Date of Award

Fall 2006

Project Type


Program or Major


Degree Name

Doctor of Philosophy

First Advisor

Ellen S Cohn


The extensive research into responses to terrorism has focused on the effects of individual characteristics on reactions to past terrorism events. This literature has largely omitted two issues: the impact of terrorism event features, and reactions to possible future terrorism events. The first purpose of this dissertation was to account for the effects of event features as well as subjective evaluations on responses to terrorism events. The second purpose of this dissertation was to compare reactions to past and future terrorism scenarios.

A series of actual and hypothetical written scenarios were presented to undergraduate psychology students, and various responses measured. A number of individual characteristics were also measured. Studies 1 and 2 served to identify type of weapon, number of victims, type of target, and level of disruption as specific features of terrorism events or threats that are salient to observers. Study 3 through 5 manipulated these features to examine their impact on responses. Study 3 found that weapon independently affected some responses to terrorism, and affected others in conjunction with the type of target. Study 3 also found that some individual characteristics were important after controlling for event features. Study 4 found that type of weapon interacted with the presence of an actual attack to impact responses to terrorism. Study 5 incorporated a series of subjective evaluations of each scenario, and found that these evaluations were not related to responses after accounting for event features and individual characteristics. Differences between Studies 3 and 5 also suggest differing responses to threats and attacks.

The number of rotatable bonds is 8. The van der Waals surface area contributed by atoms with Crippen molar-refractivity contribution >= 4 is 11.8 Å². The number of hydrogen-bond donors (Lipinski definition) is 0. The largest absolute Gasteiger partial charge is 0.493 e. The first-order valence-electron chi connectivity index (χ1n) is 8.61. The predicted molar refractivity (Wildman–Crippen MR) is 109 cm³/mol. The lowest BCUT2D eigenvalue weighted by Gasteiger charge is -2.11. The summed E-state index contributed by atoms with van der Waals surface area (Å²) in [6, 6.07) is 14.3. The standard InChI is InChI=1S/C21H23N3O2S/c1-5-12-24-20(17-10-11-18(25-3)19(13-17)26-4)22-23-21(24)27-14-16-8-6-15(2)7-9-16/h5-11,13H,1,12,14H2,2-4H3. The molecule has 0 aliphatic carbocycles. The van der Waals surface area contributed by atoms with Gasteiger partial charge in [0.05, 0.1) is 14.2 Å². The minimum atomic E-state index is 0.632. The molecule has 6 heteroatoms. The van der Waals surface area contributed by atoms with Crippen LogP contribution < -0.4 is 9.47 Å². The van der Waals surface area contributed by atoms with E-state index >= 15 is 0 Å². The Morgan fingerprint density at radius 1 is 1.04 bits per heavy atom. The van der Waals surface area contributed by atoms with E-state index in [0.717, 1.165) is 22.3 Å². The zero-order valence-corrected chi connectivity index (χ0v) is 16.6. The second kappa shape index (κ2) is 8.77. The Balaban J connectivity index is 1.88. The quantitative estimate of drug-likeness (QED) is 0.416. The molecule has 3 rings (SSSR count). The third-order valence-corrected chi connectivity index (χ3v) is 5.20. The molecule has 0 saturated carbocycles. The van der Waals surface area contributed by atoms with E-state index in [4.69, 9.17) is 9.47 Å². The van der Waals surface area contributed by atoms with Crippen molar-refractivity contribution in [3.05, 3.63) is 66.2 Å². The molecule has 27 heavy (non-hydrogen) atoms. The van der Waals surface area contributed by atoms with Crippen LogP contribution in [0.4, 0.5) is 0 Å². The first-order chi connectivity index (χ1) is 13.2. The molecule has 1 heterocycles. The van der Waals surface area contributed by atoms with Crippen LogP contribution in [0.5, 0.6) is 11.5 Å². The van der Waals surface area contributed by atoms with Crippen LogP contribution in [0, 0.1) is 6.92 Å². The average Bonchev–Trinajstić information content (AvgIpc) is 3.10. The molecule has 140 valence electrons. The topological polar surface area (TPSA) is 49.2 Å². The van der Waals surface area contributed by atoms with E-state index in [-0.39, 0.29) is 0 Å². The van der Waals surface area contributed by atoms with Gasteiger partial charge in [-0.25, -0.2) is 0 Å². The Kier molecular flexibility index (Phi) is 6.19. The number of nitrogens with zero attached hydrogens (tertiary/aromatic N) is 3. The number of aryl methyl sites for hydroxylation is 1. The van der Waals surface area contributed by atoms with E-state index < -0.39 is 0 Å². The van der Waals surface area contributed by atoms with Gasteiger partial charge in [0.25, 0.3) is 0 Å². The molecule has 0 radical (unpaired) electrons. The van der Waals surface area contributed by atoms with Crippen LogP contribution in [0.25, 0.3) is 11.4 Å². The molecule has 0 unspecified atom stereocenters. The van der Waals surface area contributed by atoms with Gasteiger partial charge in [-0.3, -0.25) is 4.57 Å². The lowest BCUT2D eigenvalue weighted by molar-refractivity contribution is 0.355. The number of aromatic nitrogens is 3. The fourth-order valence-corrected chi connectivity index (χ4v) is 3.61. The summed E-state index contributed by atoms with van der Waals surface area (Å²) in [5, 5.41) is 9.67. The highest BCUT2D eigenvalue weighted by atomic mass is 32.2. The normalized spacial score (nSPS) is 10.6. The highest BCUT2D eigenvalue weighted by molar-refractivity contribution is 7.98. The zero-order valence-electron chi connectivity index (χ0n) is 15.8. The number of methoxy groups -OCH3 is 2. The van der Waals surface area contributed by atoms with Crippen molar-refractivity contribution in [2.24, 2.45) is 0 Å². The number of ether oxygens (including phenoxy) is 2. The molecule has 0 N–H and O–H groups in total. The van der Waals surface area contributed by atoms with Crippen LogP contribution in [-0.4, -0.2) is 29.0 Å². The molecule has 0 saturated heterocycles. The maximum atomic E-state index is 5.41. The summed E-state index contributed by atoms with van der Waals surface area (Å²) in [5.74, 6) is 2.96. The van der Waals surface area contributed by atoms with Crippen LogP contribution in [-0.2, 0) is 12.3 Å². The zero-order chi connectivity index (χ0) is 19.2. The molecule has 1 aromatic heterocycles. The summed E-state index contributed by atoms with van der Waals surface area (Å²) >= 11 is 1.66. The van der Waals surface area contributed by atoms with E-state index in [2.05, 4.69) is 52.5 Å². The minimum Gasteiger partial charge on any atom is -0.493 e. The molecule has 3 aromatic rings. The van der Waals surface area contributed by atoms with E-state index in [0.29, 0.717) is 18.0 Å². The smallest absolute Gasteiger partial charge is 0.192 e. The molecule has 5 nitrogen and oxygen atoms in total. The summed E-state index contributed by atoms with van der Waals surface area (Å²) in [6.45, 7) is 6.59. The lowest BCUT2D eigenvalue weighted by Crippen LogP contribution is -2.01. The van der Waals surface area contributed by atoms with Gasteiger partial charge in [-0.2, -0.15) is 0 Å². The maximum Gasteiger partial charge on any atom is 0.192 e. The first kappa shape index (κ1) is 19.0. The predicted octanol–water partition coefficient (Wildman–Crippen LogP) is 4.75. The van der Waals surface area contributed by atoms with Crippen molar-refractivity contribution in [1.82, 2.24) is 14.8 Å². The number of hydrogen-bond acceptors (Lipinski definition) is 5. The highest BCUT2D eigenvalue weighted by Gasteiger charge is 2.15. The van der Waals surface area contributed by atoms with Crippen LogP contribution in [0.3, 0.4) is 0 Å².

This dissertation reviews the relevant literature for responses to terrorism and perceptions of risk. Also, the results are discussed in relation to previous research, and several implications are outlined for emergency preparedness and response agencies. Implications for future studies and empirical extensions of this work are also discussed.